Will Halls of Fame remember Tampa Bay?

by Gary Shelton on January 24, 2023

in general

Tuesday, 4 a.m.

And so the window closes on a community.

Fifteen minutes ago, it seems, the Tampa Bay Lightning was a mini-dynasty. The Bucs were a World Champion. The Rays were in the World Series.

Then the page turned.

The brief rise of a city was electric. The teams all mattered, and the players all seemed like achievers. The rest of the world seemed to be chasing what Tampa Bay had, great teams with charismatic leaders.

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Now? Now the Lightning is in third place. The Bucs were a massive disappointment. The Rays can't hit on the field, and their front office isn't getting a lot of hits, either.

So what if no one rebounds? What if the Lightning stays at only "pretty good" and the Bucs are "below average" and the Rays "are just above."

Then what happens when the Halls of Fame come calling?

A guess as we look ahead:

Tom Brady, quarterback, Bucs: 112 percent. There has never been a surer bet to make the Hall of Fame. Granted, his three years in Tampa Bay were only a slice of his success, but the only thing that can stop him from entering the Hall is if he never retires.

Steven Stamkos, forward, Lightning; 97 percent. How are you going to keep Stammer out? He's a two-time Cup champion, a 500-goal scorer, a 1,000-point producer. We'll never know how good he could have been without his injuries, but he's an immortal.

Rob Gronkowski, tight end, Bucs: 94 percent. Again, much of his greatness was elsewhere. But Gronk was a great player here, too. His absence certainly was felt.

Jon Cooper, coach, Lightning: 91 percent: Cooper clinched his spot with back-to-back Stanley Cups, but he's won everywhere he's been.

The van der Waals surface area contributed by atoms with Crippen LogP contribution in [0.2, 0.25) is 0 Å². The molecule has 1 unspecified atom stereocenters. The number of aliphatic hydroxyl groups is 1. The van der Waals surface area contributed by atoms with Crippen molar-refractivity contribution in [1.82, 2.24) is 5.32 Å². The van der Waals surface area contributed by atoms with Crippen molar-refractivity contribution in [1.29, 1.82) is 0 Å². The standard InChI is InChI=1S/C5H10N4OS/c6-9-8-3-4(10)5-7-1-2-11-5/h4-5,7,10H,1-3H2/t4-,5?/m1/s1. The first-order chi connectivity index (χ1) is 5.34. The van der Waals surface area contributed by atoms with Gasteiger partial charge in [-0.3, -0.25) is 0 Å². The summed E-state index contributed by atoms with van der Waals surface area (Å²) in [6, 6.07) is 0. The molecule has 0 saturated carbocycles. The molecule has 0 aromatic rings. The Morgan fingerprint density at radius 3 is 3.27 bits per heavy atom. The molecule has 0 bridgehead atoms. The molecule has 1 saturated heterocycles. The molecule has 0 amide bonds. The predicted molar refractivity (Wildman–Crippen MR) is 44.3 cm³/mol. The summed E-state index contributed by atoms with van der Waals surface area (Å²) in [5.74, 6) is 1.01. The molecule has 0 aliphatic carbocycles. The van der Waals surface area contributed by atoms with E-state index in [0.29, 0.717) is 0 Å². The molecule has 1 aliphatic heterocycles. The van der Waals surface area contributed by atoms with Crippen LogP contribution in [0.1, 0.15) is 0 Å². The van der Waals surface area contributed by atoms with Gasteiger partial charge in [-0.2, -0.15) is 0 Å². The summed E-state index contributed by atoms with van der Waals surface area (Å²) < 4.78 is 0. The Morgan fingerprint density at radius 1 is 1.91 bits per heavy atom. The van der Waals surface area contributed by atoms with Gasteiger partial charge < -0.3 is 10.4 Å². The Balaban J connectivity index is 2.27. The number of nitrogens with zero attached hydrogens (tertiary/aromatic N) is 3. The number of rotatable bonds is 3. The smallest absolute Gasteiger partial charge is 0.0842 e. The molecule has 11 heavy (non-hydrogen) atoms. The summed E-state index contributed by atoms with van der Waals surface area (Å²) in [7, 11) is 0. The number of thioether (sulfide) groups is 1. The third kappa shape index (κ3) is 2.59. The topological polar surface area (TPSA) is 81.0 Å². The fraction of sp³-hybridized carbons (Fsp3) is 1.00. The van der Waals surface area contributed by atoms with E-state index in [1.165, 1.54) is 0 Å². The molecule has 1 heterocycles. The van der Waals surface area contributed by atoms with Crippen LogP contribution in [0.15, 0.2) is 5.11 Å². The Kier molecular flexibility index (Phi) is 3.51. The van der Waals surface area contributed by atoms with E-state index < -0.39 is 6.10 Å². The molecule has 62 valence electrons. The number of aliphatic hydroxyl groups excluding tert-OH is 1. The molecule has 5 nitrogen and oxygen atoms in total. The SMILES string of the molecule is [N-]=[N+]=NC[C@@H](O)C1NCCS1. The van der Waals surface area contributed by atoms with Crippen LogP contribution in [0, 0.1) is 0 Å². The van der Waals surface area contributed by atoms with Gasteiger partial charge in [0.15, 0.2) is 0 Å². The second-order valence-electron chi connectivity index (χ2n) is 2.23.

Ronde Barber, cornerback, Bucs. 89 percent: Barber is a finalist, which means he'll eventually get in. It's a thick season for cornerbacks, so it might not be this year.

Andrei Vasilevskiy, goaltender, Lightning: 85 percent: Vasilevskiy is already at 249 victories in 398 games. No goalie has won as much is so few games.

Mike Evans, receiver, Bucs. 81 percent: Evans will seem like a slam dunk locally, because he's annually at more than 1,000 yards. But there are a lot of receivers with a lot of numbers. His Super Bowl helps.

Nikita Kucherov, forward, Lightning: 77 percent. Kucherov is one of the most creative players of his time. Back-to-back titles will help.

Ndamukong Suh, defensive tackle, Bucs: 71 percent. Suh has been a bit of a mercenary, but he was one of the defining defensive tackles of his era. No, he was no Aaron Donald, but he should be remembered.

Brayden Point, forward, Lightning: 67 percent. Point may be hurt by so many high-profile teammates. One the other hand, he may be about to become his team’s leading goal-scorer.

David Price, pitcher, Rays: 60 percent. I don't think Price makes it. His best years came early. Still, he'll get some consideration.

Victor Hedman, defenseman, Lightning. 52 percent: Hedman has been considered one of the best defenders in the game for years. His scoring has leveled off, however.

Simeon Rice, defensive end, Bucs: 25 percent: I'd vote for Rice, the pass-rushing force of the great Bucs' defenses. But not many others would. He gets a bad rap for not playing the run, but the Bucs' coaches of the day swore he did.

Evan Longoria, third base, Rays: 19 percent. Longoria is the best player in the history of the Rays. He's been a fine player. But is he immortal?

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